We all remember our favourite books as kids. Whether you were a Hardy Boys aficionado, Winnie the Pooh devotee or Dr. Seuss enthusiast, we all have much loved books from our childhood that still hold true to us today. In taking a recent stroll through my local Indigo store, it became evident that children’s books have become much more elaborate, high-tech and innovative than I remember.
I have found seven amazing children’s books that are worth taking a moment to touch on. I haven’t chosen these books for their content (although some are award winners) but because of their superior design, printing and production qualities. I will also discuss 1:1 customized children’s books in the new age of digital book printing. Let’s begin!
Eerie Origami by Duy Nguyen (Sterling Innovation – 2009) – Interesting packaging and presentation that creates shelf appeal.
This book is a Halloween must-have to create scary origami creatures of your very own! The kit contains a how-to origami book, 50 sheets of origami paper and, my favourite part, a fully assembled origami wolfman. The die-cut packaging with cellophane window at the front is the perfect for letting the wolfman peek through. The design and packaging really leaps out at consumers on store shelves. Housed in the crafting section, it is flashy and fun and hard not to pick up for a closer look.
Buzz by DK Publishing (DK Children – 2007) – Fantastic use of sound.
This book has an amazing cover that includes “hot spots” with sounds embedded for children to push, hear and learn. “Squash Me! Squish Me! Smash Me!” These cues let kids know where to press to hear the sounds of their favourite bugs. This thick cover that houses all of the noise-making gizmos makes up a significant portion of this book. The rest of the book is filled with full colour glossy pages filled with fun bug images and fun bug facts.
Big Frog Can’t Fit In by Mo Willems (Hyperion – 2009) – A larger than life pop-up book.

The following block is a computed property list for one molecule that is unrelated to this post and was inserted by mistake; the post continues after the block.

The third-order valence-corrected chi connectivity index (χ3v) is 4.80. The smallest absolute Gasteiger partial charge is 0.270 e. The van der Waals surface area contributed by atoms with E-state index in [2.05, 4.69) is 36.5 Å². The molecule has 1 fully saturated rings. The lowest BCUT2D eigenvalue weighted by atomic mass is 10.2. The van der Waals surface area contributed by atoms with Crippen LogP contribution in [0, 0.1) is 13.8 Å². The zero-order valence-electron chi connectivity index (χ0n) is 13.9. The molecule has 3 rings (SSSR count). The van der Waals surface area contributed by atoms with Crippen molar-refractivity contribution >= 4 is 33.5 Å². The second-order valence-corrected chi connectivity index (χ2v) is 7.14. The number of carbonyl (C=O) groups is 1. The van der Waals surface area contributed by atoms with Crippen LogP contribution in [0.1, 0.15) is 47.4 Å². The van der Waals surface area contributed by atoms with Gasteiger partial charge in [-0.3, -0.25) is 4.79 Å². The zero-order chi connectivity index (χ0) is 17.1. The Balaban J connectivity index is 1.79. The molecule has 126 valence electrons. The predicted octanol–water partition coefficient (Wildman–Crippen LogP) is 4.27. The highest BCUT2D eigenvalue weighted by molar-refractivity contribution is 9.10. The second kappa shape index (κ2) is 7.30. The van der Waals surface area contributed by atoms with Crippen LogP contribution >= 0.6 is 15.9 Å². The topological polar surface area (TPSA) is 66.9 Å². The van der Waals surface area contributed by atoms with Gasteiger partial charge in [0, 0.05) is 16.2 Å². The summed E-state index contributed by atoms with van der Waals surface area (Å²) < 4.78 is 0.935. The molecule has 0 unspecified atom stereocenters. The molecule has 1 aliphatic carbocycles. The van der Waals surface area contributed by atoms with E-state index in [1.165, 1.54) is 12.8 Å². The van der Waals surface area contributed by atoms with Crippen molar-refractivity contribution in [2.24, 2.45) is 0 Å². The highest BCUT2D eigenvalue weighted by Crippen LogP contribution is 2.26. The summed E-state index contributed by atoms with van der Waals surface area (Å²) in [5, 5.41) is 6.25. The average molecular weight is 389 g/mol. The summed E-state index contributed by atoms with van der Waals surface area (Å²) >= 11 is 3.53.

Traditionally, pop-up books involve intricate aspects of a book becoming three-dimensional when a page is turned. They can also involve pulleys, flaps and transformations, which make pop-up, or moveable books more memorable. Mo Willems took a different approach when designing the pop-ups in Big Frog Can’t Fit In because he made the pop-ups less intricate and more over-sized and larger than life. This title is also referred to as a “pop out” book versus a “pop-up” book, which is a very accurate description because as the pages are turned, Big Frog’s limbs literally fly off the page!
The Black Book of Colors by Menena Cotin and Illustrated by Rosana Faria (Groundwood Books – 2008) – Interesting uses of coatings and embossing.
This book is amazing because it uses unique coating and embossing techniques to break down barriers and simulate what it’s like to only see through one’s sense of touch. The embossed Braille throughout describes what each colour of the rainbow looks like. Raised UV coated images are applied over glossy black pages, creating very subtle images, whereby the reader must rely mainly on touch to explore each scene.
Sandy’s Incredible Shrinking Footprint by Carole Carpenter and Femida Handy and Illustrated by Adrianna Steele-Card (Second Story Press – 2010) – Eco-Forward Thinking